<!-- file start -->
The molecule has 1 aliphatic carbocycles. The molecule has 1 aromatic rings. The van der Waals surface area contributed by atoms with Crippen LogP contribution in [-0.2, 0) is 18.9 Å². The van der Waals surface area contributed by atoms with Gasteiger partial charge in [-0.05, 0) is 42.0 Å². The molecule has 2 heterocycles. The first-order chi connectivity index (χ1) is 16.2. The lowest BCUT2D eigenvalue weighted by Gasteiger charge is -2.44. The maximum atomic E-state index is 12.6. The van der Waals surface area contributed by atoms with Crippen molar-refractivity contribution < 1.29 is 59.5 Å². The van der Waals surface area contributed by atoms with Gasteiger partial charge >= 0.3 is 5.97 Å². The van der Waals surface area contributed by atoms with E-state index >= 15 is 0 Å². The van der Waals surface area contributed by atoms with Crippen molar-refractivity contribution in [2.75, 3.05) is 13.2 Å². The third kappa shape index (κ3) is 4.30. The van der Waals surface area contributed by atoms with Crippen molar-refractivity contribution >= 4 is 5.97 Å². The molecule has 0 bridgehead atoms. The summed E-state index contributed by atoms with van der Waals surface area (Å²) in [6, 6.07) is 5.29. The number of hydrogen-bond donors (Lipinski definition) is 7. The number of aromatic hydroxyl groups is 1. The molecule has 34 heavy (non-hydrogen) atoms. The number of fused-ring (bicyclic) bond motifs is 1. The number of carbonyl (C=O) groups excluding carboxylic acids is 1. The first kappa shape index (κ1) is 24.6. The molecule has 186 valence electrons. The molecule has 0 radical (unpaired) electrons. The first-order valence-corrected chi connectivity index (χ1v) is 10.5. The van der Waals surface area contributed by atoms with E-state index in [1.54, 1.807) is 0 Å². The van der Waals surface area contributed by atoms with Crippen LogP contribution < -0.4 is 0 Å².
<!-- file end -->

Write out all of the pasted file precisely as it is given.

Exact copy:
The molecule has 1 aliphatic carbocycles. The molecule has 1 aromatic rings. The van der Waals surface area contributed by atoms with Crippen LogP contribution in [-0.2, 0) is 18.9 Å². The van der Waals surface area contributed by atoms with Gasteiger partial charge in [-0.05, 0) is 42.0 Å². The molecule has 2 heterocycles. The first-order chi connectivity index (χ1) is 16.2. The lowest BCUT2D eigenvalue weighted by Gasteiger charge is -2.44. The maximum atomic E-state index is 12.6. The van der Waals surface area contributed by atoms with Crippen molar-refractivity contribution < 1.29 is 59.5 Å². The van der Waals surface area contributed by atoms with Gasteiger partial charge >= 0.3 is 5.97 Å². The van der Waals surface area contributed by atoms with E-state index >= 15 is 0 Å². The van der Waals surface area contributed by atoms with Crippen molar-refractivity contribution in [2.75, 3.05) is 13.2 Å². The third kappa shape index (κ3) is 4.30. The van der Waals surface area contributed by atoms with Crippen molar-refractivity contribution >= 4 is 5.97 Å². The molecule has 0 bridgehead atoms. The summed E-state index contributed by atoms with van der Waals surface area (Å²) in [6, 6.07) is 5.29. The number of hydrogen-bond donors (Lipinski definition) is 7. The number of aromatic hydroxyl groups is 1. The molecule has 34 heavy (non-hydrogen) atoms. The number of fused-ring (bicyclic) bond motifs is 1. The number of carbonyl (C=O) groups excluding carboxylic acids is 1. The first kappa shape index (κ1) is 24.6. The molecule has 186 valence electrons. The molecule has 0 radical (unpaired) electrons. The first-order valence-corrected chi connectivity index (χ1v) is 10.5. The van der Waals surface area contributed by atoms with E-state index in [1.54, 1.807) is 0 Å². The van der Waals surface area contributed by atoms with Crippen LogP contribution < -0.4 is 0 Å².